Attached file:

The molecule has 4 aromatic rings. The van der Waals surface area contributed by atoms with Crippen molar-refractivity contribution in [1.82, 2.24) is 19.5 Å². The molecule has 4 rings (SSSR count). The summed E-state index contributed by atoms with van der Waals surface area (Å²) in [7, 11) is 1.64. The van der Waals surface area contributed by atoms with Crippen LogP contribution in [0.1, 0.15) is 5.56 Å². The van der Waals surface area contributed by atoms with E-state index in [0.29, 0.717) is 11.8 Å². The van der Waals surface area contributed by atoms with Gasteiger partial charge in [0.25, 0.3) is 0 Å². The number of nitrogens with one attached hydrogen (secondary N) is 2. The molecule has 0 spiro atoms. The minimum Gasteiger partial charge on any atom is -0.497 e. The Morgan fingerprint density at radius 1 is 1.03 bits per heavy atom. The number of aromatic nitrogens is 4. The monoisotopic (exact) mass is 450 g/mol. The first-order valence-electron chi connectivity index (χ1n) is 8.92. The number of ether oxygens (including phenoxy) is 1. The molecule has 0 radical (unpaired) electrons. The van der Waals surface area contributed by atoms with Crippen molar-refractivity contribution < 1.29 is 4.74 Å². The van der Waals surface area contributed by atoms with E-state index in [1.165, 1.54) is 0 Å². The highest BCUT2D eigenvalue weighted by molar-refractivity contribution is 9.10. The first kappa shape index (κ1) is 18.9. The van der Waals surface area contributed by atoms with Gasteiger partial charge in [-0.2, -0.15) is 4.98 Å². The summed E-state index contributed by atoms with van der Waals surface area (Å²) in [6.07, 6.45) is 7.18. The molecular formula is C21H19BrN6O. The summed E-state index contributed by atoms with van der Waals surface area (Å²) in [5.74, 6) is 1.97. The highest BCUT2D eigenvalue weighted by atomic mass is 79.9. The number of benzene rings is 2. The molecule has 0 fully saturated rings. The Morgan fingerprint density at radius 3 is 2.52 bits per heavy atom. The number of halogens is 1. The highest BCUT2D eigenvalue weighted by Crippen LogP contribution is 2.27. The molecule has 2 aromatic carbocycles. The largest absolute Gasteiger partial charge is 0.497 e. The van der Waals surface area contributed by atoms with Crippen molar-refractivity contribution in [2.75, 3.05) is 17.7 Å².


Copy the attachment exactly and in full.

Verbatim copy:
The molecule has 4 aromatic rings. The van der Waals surface area contributed by atoms with Crippen molar-refractivity contribution in [1.82, 2.24) is 19.5 Å². The molecule has 4 rings (SSSR count). The summed E-state index contributed by atoms with van der Waals surface area (Å²) in [7, 11) is 1.64. The van der Waals surface area contributed by atoms with Crippen LogP contribution in [0.1, 0.15) is 5.56 Å². The van der Waals surface area contributed by atoms with E-state index in [0.29, 0.717) is 11.8 Å². The van der Waals surface area contributed by atoms with Gasteiger partial charge in [0.25, 0.3) is 0 Å². The number of nitrogens with one attached hydrogen (secondary N) is 2. The molecule has 0 spiro atoms. The minimum Gasteiger partial charge on any atom is -0.497 e. The Morgan fingerprint density at radius 1 is 1.03 bits per heavy atom. The number of aromatic nitrogens is 4. The monoisotopic (exact) mass is 450 g/mol. The first-order valence-electron chi connectivity index (χ1n) is 8.92. The number of ether oxygens (including phenoxy) is 1. The molecule has 0 radical (unpaired) electrons. The van der Waals surface area contributed by atoms with Crippen molar-refractivity contribution < 1.29 is 4.74 Å². The van der Waals surface area contributed by atoms with E-state index in [1.165, 1.54) is 0 Å². The highest BCUT2D eigenvalue weighted by molar-refractivity contribution is 9.10. The first kappa shape index (κ1) is 18.9. The van der Waals surface area contributed by atoms with Gasteiger partial charge in [-0.2, -0.15) is 4.98 Å². The summed E-state index contributed by atoms with van der Waals surface area (Å²) in [6.07, 6.45) is 7.18. The molecular formula is C21H19BrN6O. The summed E-state index contributed by atoms with van der Waals surface area (Å²) in [5.74, 6) is 1.97. The highest BCUT2D eigenvalue weighted by atomic mass is 79.9. The number of benzene rings is 2. The molecule has 0 fully saturated rings. The Morgan fingerprint density at radius 3 is 2.52 bits per heavy atom. The number of halogens is 1. The highest BCUT2D eigenvalue weighted by Crippen LogP contribution is 2.27. The molecule has 2 aromatic carbocycles. The largest absolute Gasteiger partial charge is 0.497 e. The van der Waals surface area contributed by atoms with Crippen molar-refractivity contribution in [2.75, 3.05) is 17.7 Å².